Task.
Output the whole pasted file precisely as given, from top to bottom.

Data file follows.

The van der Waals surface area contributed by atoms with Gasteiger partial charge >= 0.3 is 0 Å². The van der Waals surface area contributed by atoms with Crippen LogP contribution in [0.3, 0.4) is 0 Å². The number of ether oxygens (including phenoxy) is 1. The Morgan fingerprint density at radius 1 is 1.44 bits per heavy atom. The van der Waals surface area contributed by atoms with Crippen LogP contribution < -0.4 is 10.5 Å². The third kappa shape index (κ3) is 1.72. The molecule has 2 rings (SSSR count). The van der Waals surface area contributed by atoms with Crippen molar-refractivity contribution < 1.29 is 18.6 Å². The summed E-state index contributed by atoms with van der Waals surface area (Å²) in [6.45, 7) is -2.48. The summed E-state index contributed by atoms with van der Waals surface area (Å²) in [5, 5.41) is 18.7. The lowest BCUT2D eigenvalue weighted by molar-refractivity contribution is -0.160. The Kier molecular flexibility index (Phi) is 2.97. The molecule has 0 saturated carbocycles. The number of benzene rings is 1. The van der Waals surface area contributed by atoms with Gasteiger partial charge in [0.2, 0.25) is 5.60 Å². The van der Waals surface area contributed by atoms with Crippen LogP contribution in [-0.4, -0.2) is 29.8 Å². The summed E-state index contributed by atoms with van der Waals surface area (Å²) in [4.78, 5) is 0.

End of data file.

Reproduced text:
The van der Waals surface area contributed by atoms with Gasteiger partial charge >= 0.3 is 0 Å². The van der Waals surface area contributed by atoms with Crippen LogP contribution in [0.3, 0.4) is 0 Å². The number of ether oxygens (including phenoxy) is 1. The Morgan fingerprint density at radius 1 is 1.44 bits per heavy atom. The van der Waals surface area contributed by atoms with Crippen LogP contribution < -0.4 is 10.5 Å². The third kappa shape index (κ3) is 1.72. The molecule has 2 rings (SSSR count). The van der Waals surface area contributed by atoms with Crippen molar-refractivity contribution < 1.29 is 18.6 Å². The summed E-state index contributed by atoms with van der Waals surface area (Å²) in [6.45, 7) is -2.48. The summed E-state index contributed by atoms with van der Waals surface area (Å²) in [5, 5.41) is 18.7. The lowest BCUT2D eigenvalue weighted by molar-refractivity contribution is -0.160. The Kier molecular flexibility index (Phi) is 2.97. The molecule has 0 saturated carbocycles. The number of benzene rings is 1. The van der Waals surface area contributed by atoms with Gasteiger partial charge in [0.2, 0.25) is 5.60 Å². The van der Waals surface area contributed by atoms with Crippen LogP contribution in [-0.4, -0.2) is 29.8 Å². The summed E-state index contributed by atoms with van der Waals surface area (Å²) in [4.78, 5) is 0.